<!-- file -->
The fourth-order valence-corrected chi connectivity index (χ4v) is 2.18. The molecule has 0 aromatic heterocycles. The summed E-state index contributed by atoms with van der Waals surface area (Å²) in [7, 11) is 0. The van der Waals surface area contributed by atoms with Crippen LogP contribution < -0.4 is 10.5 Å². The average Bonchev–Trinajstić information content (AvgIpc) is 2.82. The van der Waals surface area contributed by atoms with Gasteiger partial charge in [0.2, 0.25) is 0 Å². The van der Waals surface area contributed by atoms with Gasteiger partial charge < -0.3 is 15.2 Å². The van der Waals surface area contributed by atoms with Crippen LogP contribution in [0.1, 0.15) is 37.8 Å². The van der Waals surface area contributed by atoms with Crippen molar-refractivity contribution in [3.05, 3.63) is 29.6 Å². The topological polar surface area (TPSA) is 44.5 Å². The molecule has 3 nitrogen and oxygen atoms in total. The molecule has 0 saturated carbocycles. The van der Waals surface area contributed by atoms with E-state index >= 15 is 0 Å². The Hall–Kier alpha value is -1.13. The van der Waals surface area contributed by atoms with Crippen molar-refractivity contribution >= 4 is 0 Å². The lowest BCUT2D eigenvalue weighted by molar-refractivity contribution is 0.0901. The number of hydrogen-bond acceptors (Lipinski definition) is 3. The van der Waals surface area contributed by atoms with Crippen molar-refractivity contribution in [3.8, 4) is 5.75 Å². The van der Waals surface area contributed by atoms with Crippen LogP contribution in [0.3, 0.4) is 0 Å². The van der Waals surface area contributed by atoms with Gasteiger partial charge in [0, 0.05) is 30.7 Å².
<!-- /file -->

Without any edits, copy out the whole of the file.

The fourth-order valence-corrected chi connectivity index (χ4v) is 2.18. The molecule has 0 aromatic heterocycles. The summed E-state index contributed by atoms with van der Waals surface area (Å²) in [7, 11) is 0. The van der Waals surface area contributed by atoms with Crippen LogP contribution < -0.4 is 10.5 Å². The average Bonchev–Trinajstić information content (AvgIpc) is 2.82. The van der Waals surface area contributed by atoms with Gasteiger partial charge in [0.2, 0.25) is 0 Å². The van der Waals surface area contributed by atoms with Gasteiger partial charge < -0.3 is 15.2 Å². The van der Waals surface area contributed by atoms with Crippen LogP contribution in [0.1, 0.15) is 37.8 Å². The van der Waals surface area contributed by atoms with Crippen molar-refractivity contribution in [3.05, 3.63) is 29.6 Å². The topological polar surface area (TPSA) is 44.5 Å². The molecule has 3 nitrogen and oxygen atoms in total. The molecule has 0 saturated carbocycles. The van der Waals surface area contributed by atoms with E-state index >= 15 is 0 Å². The Hall–Kier alpha value is -1.13. The van der Waals surface area contributed by atoms with Crippen molar-refractivity contribution >= 4 is 0 Å². The lowest BCUT2D eigenvalue weighted by molar-refractivity contribution is 0.0901. The number of hydrogen-bond acceptors (Lipinski definition) is 3. The van der Waals surface area contributed by atoms with Crippen molar-refractivity contribution in [3.8, 4) is 5.75 Å². The van der Waals surface area contributed by atoms with Crippen LogP contribution in [0.3, 0.4) is 0 Å². The van der Waals surface area contributed by atoms with Gasteiger partial charge in [0, 0.05) is 30.7 Å².